Food allergies and the canteen
Students may have varied food-based allergies, including allergies to peanuts, dairy, gluten and egg. Some of these allergic reactions can lead to severe reactions such as anaphylaxis while other side effects may be less severe. Nonetheless, the school canteen plays an important role in ensuring the health and well being of students. Minimising the risks associated with allergies in a school canteen environment must be part of a whole school risk management plan.
If there is a student in the school with allergies to some foods what does the canteen need to do?
- Government schools are required to develop an individual health care plan for each student at risk of anaphylaxis.
- Canteen staff and volunteer helpers need to be made aware of children at risk of allergic reactions. However, canteen staff should deal with personal and health information sensitively and confidentially.
- Encourage parents of students with allergies to visit your canteen to check which food products may be safe for their child.
- Set up a procedure for responsibility for serving the child including who is responsible for checking the product ingredient list and who is responsible for serving the child.
- Include the needs of children who are allergic when planning your stock purchases.
What can the school canteen do to minimise risk?
- Review the canteen menu and provide healthy alternatives for students with allergies.
- Ensure food handling and hygiene procedures are in place and are practised by all canteen staff including volunteers.
- Inform all staff and volunteers of food allergic children in the school and ensure they have awareness of food allergies and cross contamination issues.
- Ensure that the promotion and encouragement of new foods, including any taste testing, is properly supervised to avoid pressure on students to try foods known to contain common food allergens.
Food handling and hygiene procedures:
- Thoroughly wash hands before and after handling foods that are known to be highly allergenic.
- Take care when using gloves. Use new gloves when handling foods that are known to be highly allergenic or when making the lunch of a child who is at risk of anaphylaxis.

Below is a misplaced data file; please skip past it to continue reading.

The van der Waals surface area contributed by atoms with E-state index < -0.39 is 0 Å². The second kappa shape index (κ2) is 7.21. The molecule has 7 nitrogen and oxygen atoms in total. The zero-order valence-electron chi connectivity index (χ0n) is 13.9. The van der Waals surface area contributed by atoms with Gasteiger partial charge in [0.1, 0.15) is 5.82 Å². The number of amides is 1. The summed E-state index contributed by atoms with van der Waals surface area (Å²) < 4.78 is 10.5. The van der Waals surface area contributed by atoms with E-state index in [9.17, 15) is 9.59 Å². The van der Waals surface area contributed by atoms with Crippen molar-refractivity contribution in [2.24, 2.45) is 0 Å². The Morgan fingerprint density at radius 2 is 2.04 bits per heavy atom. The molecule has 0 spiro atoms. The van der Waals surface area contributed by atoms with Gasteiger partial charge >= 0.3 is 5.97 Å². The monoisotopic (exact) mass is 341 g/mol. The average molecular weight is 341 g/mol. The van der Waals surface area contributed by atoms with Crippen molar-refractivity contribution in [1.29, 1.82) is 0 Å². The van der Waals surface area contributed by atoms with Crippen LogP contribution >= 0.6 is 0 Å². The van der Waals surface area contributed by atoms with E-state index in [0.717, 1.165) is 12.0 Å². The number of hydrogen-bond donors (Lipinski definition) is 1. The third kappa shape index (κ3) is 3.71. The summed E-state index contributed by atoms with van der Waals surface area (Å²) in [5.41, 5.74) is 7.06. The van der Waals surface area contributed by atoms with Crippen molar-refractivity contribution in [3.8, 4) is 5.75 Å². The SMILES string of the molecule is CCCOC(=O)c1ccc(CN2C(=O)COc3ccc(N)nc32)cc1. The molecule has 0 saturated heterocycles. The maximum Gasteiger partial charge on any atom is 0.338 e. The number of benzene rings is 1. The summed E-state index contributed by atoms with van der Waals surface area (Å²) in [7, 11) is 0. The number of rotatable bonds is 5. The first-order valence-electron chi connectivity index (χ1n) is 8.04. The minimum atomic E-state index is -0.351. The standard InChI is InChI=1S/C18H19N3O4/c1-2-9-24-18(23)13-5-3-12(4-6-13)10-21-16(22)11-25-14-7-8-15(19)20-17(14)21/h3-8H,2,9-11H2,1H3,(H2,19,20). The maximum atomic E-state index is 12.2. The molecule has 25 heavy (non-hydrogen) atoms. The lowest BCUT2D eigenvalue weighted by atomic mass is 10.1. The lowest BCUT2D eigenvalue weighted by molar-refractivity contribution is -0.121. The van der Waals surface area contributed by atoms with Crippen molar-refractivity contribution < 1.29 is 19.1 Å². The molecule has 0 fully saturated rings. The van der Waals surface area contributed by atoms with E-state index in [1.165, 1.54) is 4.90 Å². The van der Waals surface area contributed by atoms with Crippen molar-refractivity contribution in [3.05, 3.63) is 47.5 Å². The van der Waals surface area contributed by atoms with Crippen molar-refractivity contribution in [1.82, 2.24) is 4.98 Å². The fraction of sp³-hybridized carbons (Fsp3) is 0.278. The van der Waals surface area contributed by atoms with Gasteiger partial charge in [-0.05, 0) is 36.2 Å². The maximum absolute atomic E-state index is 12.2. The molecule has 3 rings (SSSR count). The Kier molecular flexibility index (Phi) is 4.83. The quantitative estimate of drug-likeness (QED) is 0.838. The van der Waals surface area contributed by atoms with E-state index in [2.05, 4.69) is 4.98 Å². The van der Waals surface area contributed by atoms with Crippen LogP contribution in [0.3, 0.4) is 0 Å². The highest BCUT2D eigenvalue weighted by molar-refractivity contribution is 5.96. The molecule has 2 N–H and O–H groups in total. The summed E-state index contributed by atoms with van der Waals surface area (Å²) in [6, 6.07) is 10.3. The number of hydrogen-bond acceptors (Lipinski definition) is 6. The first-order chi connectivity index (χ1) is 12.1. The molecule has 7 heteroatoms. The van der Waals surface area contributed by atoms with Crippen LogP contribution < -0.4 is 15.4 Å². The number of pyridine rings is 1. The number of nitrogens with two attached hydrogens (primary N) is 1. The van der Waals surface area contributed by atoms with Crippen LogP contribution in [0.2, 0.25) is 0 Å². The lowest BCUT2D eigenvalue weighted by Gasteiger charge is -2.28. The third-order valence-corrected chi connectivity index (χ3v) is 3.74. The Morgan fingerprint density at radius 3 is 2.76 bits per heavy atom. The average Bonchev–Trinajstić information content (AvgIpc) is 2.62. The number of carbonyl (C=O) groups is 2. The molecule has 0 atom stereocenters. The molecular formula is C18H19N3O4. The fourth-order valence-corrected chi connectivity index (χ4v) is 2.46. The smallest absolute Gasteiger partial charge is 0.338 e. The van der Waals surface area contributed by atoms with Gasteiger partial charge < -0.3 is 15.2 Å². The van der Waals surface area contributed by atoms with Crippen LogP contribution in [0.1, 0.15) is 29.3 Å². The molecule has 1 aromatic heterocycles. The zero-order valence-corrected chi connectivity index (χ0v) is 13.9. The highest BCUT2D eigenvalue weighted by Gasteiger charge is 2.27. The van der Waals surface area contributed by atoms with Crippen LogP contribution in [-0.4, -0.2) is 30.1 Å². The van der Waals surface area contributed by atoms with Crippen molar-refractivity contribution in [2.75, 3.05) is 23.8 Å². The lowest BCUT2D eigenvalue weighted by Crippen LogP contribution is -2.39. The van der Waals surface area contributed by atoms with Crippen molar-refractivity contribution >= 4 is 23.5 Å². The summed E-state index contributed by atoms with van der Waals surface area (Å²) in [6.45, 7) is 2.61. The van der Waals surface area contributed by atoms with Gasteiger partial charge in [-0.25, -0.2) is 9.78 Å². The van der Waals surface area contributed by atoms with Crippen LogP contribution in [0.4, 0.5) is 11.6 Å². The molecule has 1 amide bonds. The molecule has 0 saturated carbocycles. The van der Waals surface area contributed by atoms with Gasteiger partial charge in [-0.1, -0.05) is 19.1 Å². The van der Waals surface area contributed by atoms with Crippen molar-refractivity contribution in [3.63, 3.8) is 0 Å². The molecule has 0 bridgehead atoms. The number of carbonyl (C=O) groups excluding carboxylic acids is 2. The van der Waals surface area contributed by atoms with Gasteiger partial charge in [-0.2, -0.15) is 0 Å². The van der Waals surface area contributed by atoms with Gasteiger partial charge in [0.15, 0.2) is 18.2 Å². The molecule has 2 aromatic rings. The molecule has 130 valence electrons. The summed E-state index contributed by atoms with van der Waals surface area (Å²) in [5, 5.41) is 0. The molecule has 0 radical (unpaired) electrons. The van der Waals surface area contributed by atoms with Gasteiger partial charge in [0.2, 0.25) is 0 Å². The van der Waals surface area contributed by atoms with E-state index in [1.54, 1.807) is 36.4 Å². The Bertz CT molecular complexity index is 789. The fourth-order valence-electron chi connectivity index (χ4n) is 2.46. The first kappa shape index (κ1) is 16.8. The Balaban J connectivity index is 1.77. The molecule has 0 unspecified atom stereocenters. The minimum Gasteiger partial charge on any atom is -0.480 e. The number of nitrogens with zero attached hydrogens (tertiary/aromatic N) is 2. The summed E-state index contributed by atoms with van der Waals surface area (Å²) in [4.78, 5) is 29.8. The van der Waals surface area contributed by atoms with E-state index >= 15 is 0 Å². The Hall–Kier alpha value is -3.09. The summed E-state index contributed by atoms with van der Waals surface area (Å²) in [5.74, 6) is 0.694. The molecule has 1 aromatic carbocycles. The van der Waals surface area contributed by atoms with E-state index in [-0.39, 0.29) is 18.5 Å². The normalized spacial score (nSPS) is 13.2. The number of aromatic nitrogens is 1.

- Use different utensils and equipment for preparing highly allergenic foods.
- Wash contaminated kitchen utensils in hot soapy water or in the dishwasher.
- Use hot soapy disposable paper towels to wipe surfaces that have had the highly allergic food on them, i.e. do not use a dishcloth.
- Avoid cross contamination. Take care not to contaminate margarine and other spreads.
- Store highly allergenic foods in sealed, well labelled containers.
- Some canteens place a sticker on the child’s bag when the order is placed to alert the person preparing the food and filling the order.
Does the school canteen need to ban allergens?
For schools where there are children with severe allergies to nuts (i.e. peanuts and tree nuts), a risk minimisation policy for school canteens should be implemented. Remove items with the relevant nut as an ingredient from the menu (e.g. peanuts, nut spreads) to minimise risk of cross contamination. However, this does NOT apply to foods labelled “may contain” a known allergen. These do not need to be removed from the menu (ASCIA, 2006). There is no reason to ban cows milk and egg-containing foods from the canteen. Management of children and young people with allergies to such common foods relies on education of the child, the school and the canteen staff and provision of an appropriate plan of action.
If a school does decide to ban peanuts or peanut products, it should NOT claim to be “peanut free” as such a claim can not reliably be made and, if made, may lead to a false sense of security about exposure to peanuts and peanut products.
Should Canteen Managers receive training?
It is important that all Canteen Managers be involved in anaphylaxis training with other school staff. Canteen Managers should then seek to increase the awareness of their staff including their volunteers.
The Department of Education and Communities (DEC) does not recommend the banning of allergens in the school. However, these decisions in the end are not made by DEC but are made at the local level with the individual school.
If you are a canteen manager, we encourage you to talk to your principal about what an allergen ban means for the canteen. Raise questions such as, what does it mean for the many products that contain traces of nuts, etc? It will help the school to see the great difficulty that a ban means and that banning something gives a false sense of security.
Each school has a Student Welfare consultant and this person can be contacted to give further advice. In addition, DEC can be contacted at the state level at 02 9244 5861. However, it is best to talk to the principal and the Student Welfare Consultant before calling DEC.
If a school is particularly concerned about legal issues, the school can contact DEC’s Legal Services team. However, only DEC employees can do this. If you are a canteen manager and are concerned about legal requirements or legal ramifications, you should talk to your principal who can contact legal service
What other information is available?
The Anaphylaxis Guidelines for Schools. 2nd Edition, 2006 Provides a step-by-step guide for Principals to assist them in providing a safe and supportive environment for students at risk of an anaphylactic reaction. This document can be accessed at www.schools.nsw.edu.au/studentsupport/studenthealth/conditions/anaphylaxis/index.php
ASCIA Guidelines for prevention of food anaphylactic reactions in schools, preschools and childcare centres: https://www.allergy.org.au/schools-childcare
NSW Food Authority www.foodauthority.nsw.gov.au
Anaphylaxis Australia www.allergyfacts.org.au
Australasian Society of Clinical Immunology and Allergy www.allergy.org.au